A month or so ago I asked on this forum if anyone had added a window into an OEM slab door on a Zinger 291RL.
No-one it seems had done so judging by the lack of responses, but some did point me in the direction of RV window suppliers, thanks everyone for that.
After researching the options, we settled on an AP products ‘Slim Shade’ which per it’s description comes complete with a built in shade in addition to the darkened tempered glass panel, both of which we were looking for.
The fine people at ‘Tweety’s’ had one to us within a couple of days of ordering online.
The ‘Made in the USA’ product comes securely packaged in four pieces. The outer frame, inner frame, glass and blind assembly. The outer box has a cut-out template printed on the outside.
Being of the old ‘measure twice, cut once’ school, my first course of action was to check the template was accurate.
AP have a disclaimer printed on the template stating that the tolerance is + or – ¼”, and that they are not responsible for miss-cuts. This is appropriate because the template, probably printed by a third party carton supplier, if used as is, due to its inaccuracy would have caused a major problem.
My tool of choice to make the cutout in the door is a plunge router fitted with a straight cut 1” long x ½” diameter bit. I made a substitute inside template from ¼” corrugated card allowing for the offset of my router base to the bit. I lined the inside edges of the template with tape to allow the router base plate to glide smoothly along when making the cut.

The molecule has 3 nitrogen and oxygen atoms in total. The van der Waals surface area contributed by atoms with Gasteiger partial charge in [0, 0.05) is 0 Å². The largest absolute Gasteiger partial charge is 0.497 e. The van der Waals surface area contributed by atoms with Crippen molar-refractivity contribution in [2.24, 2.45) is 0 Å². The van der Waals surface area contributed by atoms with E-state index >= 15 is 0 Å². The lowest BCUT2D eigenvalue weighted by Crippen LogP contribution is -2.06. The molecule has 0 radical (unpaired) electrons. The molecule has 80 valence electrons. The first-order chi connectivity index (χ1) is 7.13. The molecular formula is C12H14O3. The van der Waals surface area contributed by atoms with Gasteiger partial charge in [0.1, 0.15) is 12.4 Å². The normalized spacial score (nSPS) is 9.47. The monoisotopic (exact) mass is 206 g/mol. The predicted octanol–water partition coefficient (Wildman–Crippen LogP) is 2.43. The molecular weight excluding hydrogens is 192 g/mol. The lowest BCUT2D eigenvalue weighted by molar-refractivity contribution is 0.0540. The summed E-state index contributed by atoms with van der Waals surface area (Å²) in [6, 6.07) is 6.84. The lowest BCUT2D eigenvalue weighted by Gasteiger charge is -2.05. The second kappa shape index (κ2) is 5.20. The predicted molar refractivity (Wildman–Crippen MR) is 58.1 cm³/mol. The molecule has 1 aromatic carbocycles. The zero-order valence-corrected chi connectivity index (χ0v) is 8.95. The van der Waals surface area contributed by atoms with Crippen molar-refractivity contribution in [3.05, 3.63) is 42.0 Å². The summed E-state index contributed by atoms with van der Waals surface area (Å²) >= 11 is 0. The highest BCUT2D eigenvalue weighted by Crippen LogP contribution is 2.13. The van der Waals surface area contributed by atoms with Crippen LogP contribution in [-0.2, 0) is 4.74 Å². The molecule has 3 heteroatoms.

Having removed the door from the hinges, I was surprised to find it weighs about five pounds. It consists of a rigid expanded polystyrene foam core sandwiched between outer and inner fiberglass skins.
After clamping the card template in place on the outside, and ensuring it was centered with equal distance between the sides and top of the door I set my router cut depth to ½” to make the first cut though the outer skin and part way through the foam core. At 10,000 rpm the tool is easily controllable, and because of a quality bit and thin outer material it did not snatch at the door skin. Resetting the tool for two additional passes, one to remove most of the foam, and then a final cut through the inner skin made for a very clean cut.
Following AP’s instructions the outer frame was taped to the outside of the door, the door was then flipped and the glass was dropped into place from what will be the inside. The inner frame with the blind assembly was added and attached with 16 screws to complete the sandwich holding everything securely in place.
After a quick clean up and re-installation of the door we now have the extra natural light in the corridor between the living area and the bedroom we had hoped for.
Start to finish the job took about an hour, that included making the corrugated cardboard template. Whilst not for a novice, with a little patience and forethought, anyone with reasonable dexterity should be able to achieve a similar result with this fine product.